I’m not a big deal, but I know a guy who is. And- I have pulled off San Jose’s most brazen balloon theft. These two facts combined qualify me to advise multi-national wireless networking companies on communications strategies. Here’s my advice for Meru and Xirrus, after visiting with both companies for Wireless Field Day 5.
Both companies are headed by obviously intelligent technologists who are passionate about their product lines. Each has well-spoken customers willing to testify on the effectiveness of their gear. Both are still in business in a pretty competitive space, and hoping to grow their shares of the WLAN market. And both have unique technical stories that set them apart from their industry peers.
And here is the problem.
For years, I’ve listened to a number of briefings with Meru and Xirrus and always walked away with a nagging sense that each is actually a bit uncomfortable talking about their “specialness” to any depth when dealing with Classically Trained WLAN Types. Xirrus does the array thing, and Meru rocks the single-channel architecture groove. Both companies want to talk about their bigger stories, but many of us don’t feel satisfied with terse “trust us, it works” explanations on features that are radically different from industry norms. So… briefings grind to a halt because tech-analysts want to know why we should accept that these companies have actually found a different way to do things. But the companies’ speakers obviously don’t want to spend their camera time on these years-controversial details, and neither party quite feels great at the end of the experience.
And here’s the fix.
There’s certainly a fine line between disclosing intellectual property and being open with those asking pointed questions about your technology. But that line needs to be walked when you build product lines on unique technical approaches. Sam Clements and Keith Parsons are well within their professional purview to challenge Xirrus on how they can pack so many antennas into such a little box without them creaming each other, especially when other vendors sometimes bash Xirrus for their designs. And Chis Lyttle is proper in asking a few times for more info on Meru’s “special sauce” even if it slows down Meru’s onboarding demo. Tech people want to hear what tech people want to hear, and neither company tends to want to get into the nitty gritty that would get us all to shut up already and let them get our full attention on their latest announcements.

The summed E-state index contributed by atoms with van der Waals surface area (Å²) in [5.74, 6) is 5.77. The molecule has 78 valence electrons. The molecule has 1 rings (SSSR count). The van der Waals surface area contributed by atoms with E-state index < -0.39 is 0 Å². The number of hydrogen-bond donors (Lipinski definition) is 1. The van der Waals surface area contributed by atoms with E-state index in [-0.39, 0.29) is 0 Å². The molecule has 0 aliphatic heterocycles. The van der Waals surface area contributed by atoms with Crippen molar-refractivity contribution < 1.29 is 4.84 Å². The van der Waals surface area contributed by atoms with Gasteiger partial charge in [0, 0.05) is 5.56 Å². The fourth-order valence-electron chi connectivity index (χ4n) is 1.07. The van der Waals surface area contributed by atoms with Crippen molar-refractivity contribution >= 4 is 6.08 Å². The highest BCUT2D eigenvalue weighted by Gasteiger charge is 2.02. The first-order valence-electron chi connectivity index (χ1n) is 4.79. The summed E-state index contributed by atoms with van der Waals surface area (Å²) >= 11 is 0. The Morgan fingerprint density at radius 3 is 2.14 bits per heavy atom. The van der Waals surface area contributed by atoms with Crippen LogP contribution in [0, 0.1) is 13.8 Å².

Each company should embrace the living hell out of their uniqueness. Lead with it, don’t tap-dance around it. Stick it in our faces with good, digestible white papers and diagrams that clear up the mysteries once and for all without giving away IP. That way, when we all get together again, Xirrus and Meru can not only deliver the Message of the Day, but actually get us to listen to it instead of badgering them for information on the little things they do that many of us have been trying to comprehend for years.
We’d all be better for it, especially Meru and Xirrus.